“The ability to ask questions is the greatest resource in learning the truth” – Carl Jung
One of the biggest mistakes I see people make when going into a job interview is just to be reactive and let the interviewers ask all the questions. While you certainly need to be ready to answer a wide variety of questions, you should also take the initiative to ask meaningful questions to direct the interview in a way that brings out your best qualities and learn what you need to learn about the company.
Asking questions helps you discover if the role you are applying for is a great fit for you. It also helps the interviewer uncover who you are and what value you can bring to their company. Remember, employment is a 2-way street, and it should be a fit on both sides.
Let me give you a couple of examples you can try during a job interview:
- Tell me about yourself… is a phrase that you often hear during job interviews. In the process of preparing for interviews, you may be preoccupied with how to answer that type of question because it is so open-ended. One way to approach it is by asking a clarifying question like, “I’d love to answer that question, and there is much I could share. What would you specifically like to know about me so I can answer this question appropriately?” This will help them focus on what they are trying to learn and help you direct your answer.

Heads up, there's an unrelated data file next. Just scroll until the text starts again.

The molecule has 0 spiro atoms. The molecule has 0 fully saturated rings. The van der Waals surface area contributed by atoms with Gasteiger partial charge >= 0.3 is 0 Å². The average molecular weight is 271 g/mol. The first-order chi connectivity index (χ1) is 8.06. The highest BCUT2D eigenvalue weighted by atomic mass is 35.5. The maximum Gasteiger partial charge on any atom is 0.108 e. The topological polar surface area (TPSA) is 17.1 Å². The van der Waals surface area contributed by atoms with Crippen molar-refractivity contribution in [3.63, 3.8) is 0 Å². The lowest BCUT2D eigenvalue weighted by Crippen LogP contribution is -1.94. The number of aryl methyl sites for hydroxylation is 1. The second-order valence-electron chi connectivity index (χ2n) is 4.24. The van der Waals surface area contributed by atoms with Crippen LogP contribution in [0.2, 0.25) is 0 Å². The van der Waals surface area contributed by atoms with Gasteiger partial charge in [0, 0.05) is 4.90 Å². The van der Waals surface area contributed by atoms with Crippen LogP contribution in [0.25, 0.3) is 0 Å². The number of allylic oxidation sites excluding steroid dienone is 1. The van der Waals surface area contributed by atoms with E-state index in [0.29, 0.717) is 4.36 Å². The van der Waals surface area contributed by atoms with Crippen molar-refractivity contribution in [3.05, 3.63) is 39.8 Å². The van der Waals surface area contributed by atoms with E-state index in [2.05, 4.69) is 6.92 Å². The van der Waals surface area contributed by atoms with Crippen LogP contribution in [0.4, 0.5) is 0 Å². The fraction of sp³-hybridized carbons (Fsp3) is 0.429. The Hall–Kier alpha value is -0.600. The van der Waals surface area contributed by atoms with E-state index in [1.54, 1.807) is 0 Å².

- At the conclusion of the interview when you are asked if you have any questions, don’t just pack up and say “none.” Prepare in advance what you can ask to better understand the job that you are applying for. You may ask “If I were to join the team, what would you expect me to accomplish in the first 90 days in order for you to feel like you made the right choice in hiring me?” This helps them clarify their outcomes/expectations with you and gets them visualizing you being successful in the role.
Additionally, if you want to clarify anything that is confusing or vague in the job description, don’t hesitate to ask a question about it. In their simplest form, interviews are discussions that help everyone understand and get to know each other better. A job interview should serve as a conversation, not an interrogation.
Be prepared to ask great questions. In some cases, asking the right questions can make all the difference in making it a great job interview that sets you apart from the rest of the candidates.
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